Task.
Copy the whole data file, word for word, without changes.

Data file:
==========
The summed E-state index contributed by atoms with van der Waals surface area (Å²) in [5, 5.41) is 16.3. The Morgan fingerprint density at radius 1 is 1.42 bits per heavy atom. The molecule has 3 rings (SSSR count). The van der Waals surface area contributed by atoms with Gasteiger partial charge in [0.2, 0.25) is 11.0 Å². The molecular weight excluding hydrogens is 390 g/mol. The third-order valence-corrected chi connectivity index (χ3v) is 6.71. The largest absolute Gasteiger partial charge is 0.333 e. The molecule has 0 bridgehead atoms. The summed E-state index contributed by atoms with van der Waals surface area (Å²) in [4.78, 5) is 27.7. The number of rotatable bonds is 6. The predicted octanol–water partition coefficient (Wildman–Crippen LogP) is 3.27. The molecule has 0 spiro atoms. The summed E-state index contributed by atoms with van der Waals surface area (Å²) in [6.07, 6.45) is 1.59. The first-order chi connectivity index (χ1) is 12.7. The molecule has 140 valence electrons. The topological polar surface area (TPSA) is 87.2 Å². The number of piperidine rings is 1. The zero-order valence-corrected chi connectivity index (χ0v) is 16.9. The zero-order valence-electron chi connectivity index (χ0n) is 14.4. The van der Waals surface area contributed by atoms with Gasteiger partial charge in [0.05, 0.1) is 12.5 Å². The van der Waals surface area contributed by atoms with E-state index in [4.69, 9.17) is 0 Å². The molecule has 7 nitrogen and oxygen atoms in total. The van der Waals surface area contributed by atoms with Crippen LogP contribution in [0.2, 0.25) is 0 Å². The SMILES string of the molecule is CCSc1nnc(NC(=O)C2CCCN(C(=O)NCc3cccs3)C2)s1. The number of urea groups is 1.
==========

The summed E-state index contributed by atoms with van der Waals surface area (Å²) in [5, 5.41) is 16.3. The Morgan fingerprint density at radius 1 is 1.42 bits per heavy atom. The molecule has 3 rings (SSSR count). The van der Waals surface area contributed by atoms with Gasteiger partial charge in [0.2, 0.25) is 11.0 Å². The molecular weight excluding hydrogens is 390 g/mol. The third-order valence-corrected chi connectivity index (χ3v) is 6.71. The largest absolute Gasteiger partial charge is 0.333 e. The molecule has 0 bridgehead atoms. The summed E-state index contributed by atoms with van der Waals surface area (Å²) in [4.78, 5) is 27.7. The number of rotatable bonds is 6. The predicted octanol–water partition coefficient (Wildman–Crippen LogP) is 3.27. The molecule has 0 spiro atoms. The summed E-state index contributed by atoms with van der Waals surface area (Å²) in [6.07, 6.45) is 1.59. The first-order chi connectivity index (χ1) is 12.7. The molecule has 140 valence electrons. The topological polar surface area (TPSA) is 87.2 Å². The number of piperidine rings is 1. The zero-order valence-corrected chi connectivity index (χ0v) is 16.9. The zero-order valence-electron chi connectivity index (χ0n) is 14.4. The van der Waals surface area contributed by atoms with Gasteiger partial charge in [0.05, 0.1) is 12.5 Å². The van der Waals surface area contributed by atoms with E-state index in [4.69, 9.17) is 0 Å². The molecule has 7 nitrogen and oxygen atoms in total. The van der Waals surface area contributed by atoms with Crippen LogP contribution in [0.2, 0.25) is 0 Å². The SMILES string of the molecule is CCSc1nnc(NC(=O)C2CCCN(C(=O)NCc3cccs3)C2)s1. The number of urea groups is 1.